They say that limitations spur creativity, and I think this is one of the great advantages of animation.
I didn’t do almost any post-production on the film, I just connected the animation with the backgrounds without any special effects or changes in the color. Because the style is so simple and minimalistic, any intervention from without looked very out of place. Another thing that I really invested in is the textures of the film. Because the art of the background was so minimalistic, I felt that there needed to be a variety of textures, and interesting ones, that would add depth and keep people’s attention. I did all the textures in Photoshop, by using a number of different brushes and sizes and specifications in each brush. I also used the eraser to create texture. This is a very easy technique, and in general, all the work on the film was very hands on, almost traditional. I don’t think that this way to work is the most practical, but for me it was a lot of fun, and also was right for the concept of the film.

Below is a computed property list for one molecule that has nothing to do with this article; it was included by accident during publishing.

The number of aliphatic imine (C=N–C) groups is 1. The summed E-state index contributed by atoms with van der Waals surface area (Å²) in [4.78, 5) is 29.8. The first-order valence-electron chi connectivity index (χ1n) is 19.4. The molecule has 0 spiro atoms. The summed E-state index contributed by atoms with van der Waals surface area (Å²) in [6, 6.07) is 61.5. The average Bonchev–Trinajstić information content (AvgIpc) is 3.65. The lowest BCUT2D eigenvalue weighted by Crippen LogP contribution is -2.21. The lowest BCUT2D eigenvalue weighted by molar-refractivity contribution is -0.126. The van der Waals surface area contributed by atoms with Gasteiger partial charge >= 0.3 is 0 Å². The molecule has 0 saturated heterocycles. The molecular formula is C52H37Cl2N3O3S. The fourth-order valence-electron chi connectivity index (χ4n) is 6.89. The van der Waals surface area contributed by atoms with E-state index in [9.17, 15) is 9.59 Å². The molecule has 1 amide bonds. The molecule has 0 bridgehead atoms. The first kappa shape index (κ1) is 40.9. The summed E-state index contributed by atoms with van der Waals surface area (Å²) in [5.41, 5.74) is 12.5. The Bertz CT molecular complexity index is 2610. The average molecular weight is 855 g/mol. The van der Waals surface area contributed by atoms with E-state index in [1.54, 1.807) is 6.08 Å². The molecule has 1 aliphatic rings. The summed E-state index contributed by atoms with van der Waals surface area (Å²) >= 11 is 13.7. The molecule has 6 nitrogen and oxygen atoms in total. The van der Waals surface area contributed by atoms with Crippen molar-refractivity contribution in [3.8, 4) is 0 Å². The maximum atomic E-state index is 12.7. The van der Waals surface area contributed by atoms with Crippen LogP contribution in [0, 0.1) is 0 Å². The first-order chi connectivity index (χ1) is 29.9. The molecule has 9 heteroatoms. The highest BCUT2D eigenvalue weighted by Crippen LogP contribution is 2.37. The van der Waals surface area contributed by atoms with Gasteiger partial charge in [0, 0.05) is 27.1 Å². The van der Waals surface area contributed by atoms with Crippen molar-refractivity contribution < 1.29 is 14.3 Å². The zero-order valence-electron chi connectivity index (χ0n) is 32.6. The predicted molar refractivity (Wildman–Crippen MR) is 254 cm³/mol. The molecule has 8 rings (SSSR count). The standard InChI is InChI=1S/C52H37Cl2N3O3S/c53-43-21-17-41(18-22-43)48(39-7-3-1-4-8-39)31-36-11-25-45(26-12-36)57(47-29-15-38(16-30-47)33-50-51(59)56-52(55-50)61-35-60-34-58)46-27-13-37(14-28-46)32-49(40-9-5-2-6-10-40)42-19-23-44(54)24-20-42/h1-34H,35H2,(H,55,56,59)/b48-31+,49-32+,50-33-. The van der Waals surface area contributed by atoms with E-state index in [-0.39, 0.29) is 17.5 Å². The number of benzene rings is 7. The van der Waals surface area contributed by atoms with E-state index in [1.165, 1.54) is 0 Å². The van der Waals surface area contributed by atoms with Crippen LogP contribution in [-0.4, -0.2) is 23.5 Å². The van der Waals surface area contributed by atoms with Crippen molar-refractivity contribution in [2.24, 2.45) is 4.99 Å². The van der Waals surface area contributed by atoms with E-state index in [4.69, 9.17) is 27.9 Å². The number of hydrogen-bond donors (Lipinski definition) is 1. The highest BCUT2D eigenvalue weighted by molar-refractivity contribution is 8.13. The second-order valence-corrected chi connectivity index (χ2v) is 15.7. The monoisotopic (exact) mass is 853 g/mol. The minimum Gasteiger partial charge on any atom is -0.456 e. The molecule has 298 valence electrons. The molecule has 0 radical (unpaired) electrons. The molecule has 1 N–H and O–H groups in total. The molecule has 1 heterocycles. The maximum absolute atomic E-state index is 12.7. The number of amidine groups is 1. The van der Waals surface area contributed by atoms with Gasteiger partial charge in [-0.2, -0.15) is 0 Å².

Max Gasanov’s music is extremely sparse, which of course fits well with this tale of a lone child. How did the two of you develop that score?
Loop is about loneliness and expectation, it was thus clear to me that the music had to be delicate and expansive. When I thought about the music, I tried to imagine a melody that the child was humming to himself while he was waiting, and this thought stayed with me throughout. It was a lot of fun to work with Max on the score. He listened, and he was sensitive. At first, he played a basic melody on the keyboard with different variations, while he was watching the film over and over again, and then when we were satisfied he put it into a sound editing program. We sat and listened to the music over and over again, and I would ask him to move a tone just a tiny bit forward, and the next tone a little bit backwards, and make it a little softer here, and a bit louder there.
What new projects are you working on?
I have an idea for a project, but it is really just beginning, so I would rather not go into details. I will just say that the idea is to make short animated films about Hasidic tales while trying to represent the life and culture of Yiddish-speaking ‘Shtetls’ small towns, in the 18th century.